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The Stata Journal
Editor H. Joseph Newton Department of Statistics Texas A&M University College Station, Texas 77843 979-845-8817; fax 979-845-6077 jnewton@stata-journal.com Associate Editors Christopher F. Baum Boston College Nathaniel Beck New York University Rino Bellocco Karolinska Institutet, Sweden, and Univ. degli Studi di Milano-Bicocca, Italy Maarten L. Buis Vrije Universiteit,Amsterdam A. Colin Cameron University of California–Davis Mario A. Cleves Univ. of Arkansas for Medical Sciences William D. Dupont Vanderbilt University David Epstein Columbia University Allan Gregory Queen’s University James Hardin University of South Carolina Ben Jann ETH Z¨ rich, Switzerland u Stephen Jenkins University of Essex Ulrich Kohler WZB, Berlin Frauke Kreuter University of Maryland–CollegePark Stata Press Editorial Manager Stata Press Copy Editors Jens Lauritsen Odense University Hospital Stanley Lemeshow Ohio State University J. Scott Long Indiana University Thomas Lumley University of Washington–Seattle Roger Newson Imperial College, London Austin Nichols Urban Institute, Washington DC Marcello Pagano Harvard School of Public Health Sophia Rabe-Hesketh University ofCalifornia–Berkeley J. Patrick Royston MRC Clinical Trials Unit, London Philip Ryan University of Adelaide Mark E. Schaffer Heriot-Watt University, Edinburgh Jeroen Weesie Utrecht University Nicholas J. G. Winter University of Virginia Jeffrey Wooldridge Michigan State University Lisa Gilmore Jennifer Neve and Deirdre Patterson Editor Nicholas J. Cox Department of Geography Durham University South Road Durham CityDH1 3LE UK n.j.cox@stata-journal.com

Editors’ Preface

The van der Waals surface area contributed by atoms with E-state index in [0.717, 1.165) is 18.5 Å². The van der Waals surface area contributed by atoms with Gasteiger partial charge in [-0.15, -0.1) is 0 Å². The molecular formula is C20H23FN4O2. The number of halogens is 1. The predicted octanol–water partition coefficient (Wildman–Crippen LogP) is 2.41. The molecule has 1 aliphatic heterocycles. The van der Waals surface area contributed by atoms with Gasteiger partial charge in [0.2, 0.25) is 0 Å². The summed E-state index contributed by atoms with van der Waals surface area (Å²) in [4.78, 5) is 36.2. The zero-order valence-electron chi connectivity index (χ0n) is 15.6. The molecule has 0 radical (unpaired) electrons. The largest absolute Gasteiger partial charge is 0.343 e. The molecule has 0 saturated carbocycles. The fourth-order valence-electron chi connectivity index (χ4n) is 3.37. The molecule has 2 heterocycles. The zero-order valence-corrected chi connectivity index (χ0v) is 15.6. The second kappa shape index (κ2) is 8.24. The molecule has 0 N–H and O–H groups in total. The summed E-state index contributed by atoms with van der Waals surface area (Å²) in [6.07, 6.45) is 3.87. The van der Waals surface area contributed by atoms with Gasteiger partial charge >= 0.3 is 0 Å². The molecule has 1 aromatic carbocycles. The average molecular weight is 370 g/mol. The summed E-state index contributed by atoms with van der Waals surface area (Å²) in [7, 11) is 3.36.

The booklet you are reading reprints 33 Stata Tips from the Stata Journal, with thanks to their original authors. We, the Journal editors, began publishing tips in 2003, beginning with volume 3, issue 4. It pleases us now to introduce them in this booklet. The Stata Journal publishes substantive and peer-reviewed articles ranging fromreports of original work to tutorials on statistical methods and models implemented in Stata, and indeed on Stata itself. The original material we have published since 2001 includes special issues such as those on measurement error models (volume 3, number 4, 2003) and simulated maximum likelihood (volume 6, number 2, 2006). Other features include regular columns on Stata (currently, “Speaking Stata”and “Mata Matters”), book reviews, and announcements of software updates. We are pleased by the external recognition that the Journal has achieved. In 2005, it was added to two of Thomson Scientific’s citation indexes, the Science Citation Index Expanded and the CompuMath Citation Index. But back to Tips. There was little need for tips in the early days. Stata 1.0 was released in 1985. Theoriginal program had 44 commands and its documentation totaled 175 pages. Stata 9, on the other hand, has more than 700 commands—including an embedded matrix language called Mata—and Stata’s official documentation now totals more than 6,500 pages. Beyond that, the user community has added several hundred more commands. The pluses and the minuses of this growth are evident. As Stata expands, it isincreasingly likely that users’ needs can be met by available code. But at the same time, learning how to use Stata and even learning what is available become larger and larger tasks. Tips are intended to help. The ground rules for Stata Tips, as found in the original 2003 statement, are laid out as the next item in this booklet. The Tips grew from many discussions and postings on Statalist, at Users Groupmeetings and elsewhere, which underscore a simple fact: Stata is now so big that it is easy to miss even simple features that can streamline and enhance your sessions with Stata. This applies not just to new users, who understandably may quake nervously before the manual mountain, but also to longtime users, who too are faced with a mass of new features in every release. Tips have come from...
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